(Author: Libyan Gazette Editorial Staff)
The UN’s International Organization for Migration (IOM) reported the results from a recent survey indicated that refugees who cross the sea from North Africa to Europe are usually terrified to make the trip but are forced into it by their smugglers.
Joel Millman, the IOM’s spokesperson, said the smugglers would force refugees on small and fragile boats at gunpoint. Smugglers would exploit refugees by demanding ransom from their families.
The survey, which was released on Tuesday, focused on refugees leaving from Libya. It found that 56 percent of refugees surveyed did not want to leave Libya. Less than 30 percent of the surveyed refugees said they wanted to make it to Italy, France or Germany.
Many of the surveyed refugees were young men who had come from Niger, Egypt and Sudan. 90 percent of the surveyed refugees left their home countries for economic reasons.
After the Libyan uprising in 2011 human smugglers operating in Libya took advantage of Libya’s political instability and the lack of security. As a result, the number of refugees drowning to their death in the Mediterranean Sea has increased at an alarming rate.
The refugee crisis in the Mediterranean region significantly worsened after the Libyan uprising that brought down the Gaddafi regime. Around 4,220 refugees died on their way to Europe so far this year, the highest number on record, said the UN International Organization for Migration (IOM).
In July, North Atlantic Treaty Organization (NATO) revealed plans to send warships and drones to expand on the European Union’s (EU) operation to regulate the mass migration of people from Africa to Europe.
Critics spoke against NATO’s plans calling them a “militarisation of a humanitarian crisis.” According to NATO, refugees fleeing Libya and other war-torn countries for safety, security, and a dignified life pose a threat to Europe. Stoltenberg further claimed that the seriousness of the “threat” posed by refugees demands a “joint effort.”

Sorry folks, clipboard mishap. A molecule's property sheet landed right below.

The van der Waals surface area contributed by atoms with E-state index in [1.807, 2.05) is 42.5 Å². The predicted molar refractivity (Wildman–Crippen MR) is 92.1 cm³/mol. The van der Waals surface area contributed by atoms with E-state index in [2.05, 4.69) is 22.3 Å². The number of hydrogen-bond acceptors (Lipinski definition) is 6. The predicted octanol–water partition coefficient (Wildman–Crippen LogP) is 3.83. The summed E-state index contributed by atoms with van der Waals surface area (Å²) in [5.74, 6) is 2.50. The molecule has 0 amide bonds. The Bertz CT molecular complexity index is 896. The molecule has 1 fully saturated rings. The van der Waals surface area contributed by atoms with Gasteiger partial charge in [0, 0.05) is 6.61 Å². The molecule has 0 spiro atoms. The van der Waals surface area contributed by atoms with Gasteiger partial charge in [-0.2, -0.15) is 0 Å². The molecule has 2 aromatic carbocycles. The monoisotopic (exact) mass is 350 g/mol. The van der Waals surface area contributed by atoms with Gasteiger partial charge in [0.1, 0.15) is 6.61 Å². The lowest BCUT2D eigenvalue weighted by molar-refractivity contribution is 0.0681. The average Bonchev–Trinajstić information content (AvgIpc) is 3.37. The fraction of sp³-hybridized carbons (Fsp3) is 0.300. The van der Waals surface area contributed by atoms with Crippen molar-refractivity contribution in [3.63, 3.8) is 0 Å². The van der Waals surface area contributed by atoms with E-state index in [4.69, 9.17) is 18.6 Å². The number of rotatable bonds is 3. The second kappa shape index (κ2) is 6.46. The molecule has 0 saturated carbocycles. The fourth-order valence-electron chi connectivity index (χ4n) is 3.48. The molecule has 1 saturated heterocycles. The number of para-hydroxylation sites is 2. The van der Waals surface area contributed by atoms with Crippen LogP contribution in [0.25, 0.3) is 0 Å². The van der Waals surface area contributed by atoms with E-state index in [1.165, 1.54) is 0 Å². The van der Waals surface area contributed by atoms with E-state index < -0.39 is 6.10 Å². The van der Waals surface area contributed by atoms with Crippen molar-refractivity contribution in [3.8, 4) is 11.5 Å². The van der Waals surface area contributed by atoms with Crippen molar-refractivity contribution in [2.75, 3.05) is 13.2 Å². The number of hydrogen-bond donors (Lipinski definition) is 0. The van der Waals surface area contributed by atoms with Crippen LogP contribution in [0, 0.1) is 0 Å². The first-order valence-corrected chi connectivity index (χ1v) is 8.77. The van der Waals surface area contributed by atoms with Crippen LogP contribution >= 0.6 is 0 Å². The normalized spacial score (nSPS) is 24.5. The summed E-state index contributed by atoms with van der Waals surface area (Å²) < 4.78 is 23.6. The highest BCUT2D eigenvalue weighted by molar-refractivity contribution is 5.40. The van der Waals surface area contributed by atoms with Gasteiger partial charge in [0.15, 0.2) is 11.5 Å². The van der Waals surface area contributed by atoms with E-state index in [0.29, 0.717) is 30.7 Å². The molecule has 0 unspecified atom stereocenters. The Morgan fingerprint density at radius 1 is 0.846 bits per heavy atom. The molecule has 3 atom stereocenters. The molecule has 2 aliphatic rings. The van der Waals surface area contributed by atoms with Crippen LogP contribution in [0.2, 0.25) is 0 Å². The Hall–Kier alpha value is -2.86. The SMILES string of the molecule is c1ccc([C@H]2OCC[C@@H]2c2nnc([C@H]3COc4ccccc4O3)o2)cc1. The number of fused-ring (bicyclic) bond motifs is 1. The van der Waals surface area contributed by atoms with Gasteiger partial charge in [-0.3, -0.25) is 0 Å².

In an address at St. Peter’s Square in Rome last month, Pope Francis urged officials to be concerned for and take care of the refugees fleeing war, violence, and corruption in their countries in search of a better life.
“Today, the context of economic crises unfortunately fosters the emergence of attitudes that are closed and unwelcoming,” said the Pope.
“In some parts of the world, walls and barricades are being erected. Closure (of borders) is not a solution,” emphasized the Pope. “It ends up encouraging trafficking. The only path towards a solution is that of solidarity.”
A refugee’s journey involves an incredible amount of risk taking. After fleeing war, corruption and violence in their homeland refugees eventually find themselves face-to-face with a human trafficker who is likely to exploit them for their money. Refugees are then placed on small, fragile and overcrowded boats that almost always capsize before reaching Europe.
Though the UN survey suggests many refugees prefer to remain in Libya the situation in Libya is not favourable for refugees let alone Libyan citizens. Libya is currently suffering from widespread lawlessness, political chaos and instability and a failing economy.
Prominent humanitarian organizations spoke against the way the EU and NATO are dealing with refugees fleeing to Italy from Libya in search of a better life.
Doctors Without Borders is one of the organizations boycotting EU funds and initiatives to highlight their disapproval of the EU-NATO efforts to stop the flow of refugees.
Human Rights Watch (HRW) also spoke out against NATO’s announcement. Judith Sunderland, the associate director of HRW, said, “NATO’s involvement in migration control signals a dangerous shift toward militarisation of a humanitarian crisis.”
Sunderland called on the EU to “expand safe and legal routes to Europe.”
She also added that “NATO help for EU operations should avoid trapping people in lawless and violent Libya, either through forced returns or asking Libyan forces to send people back”.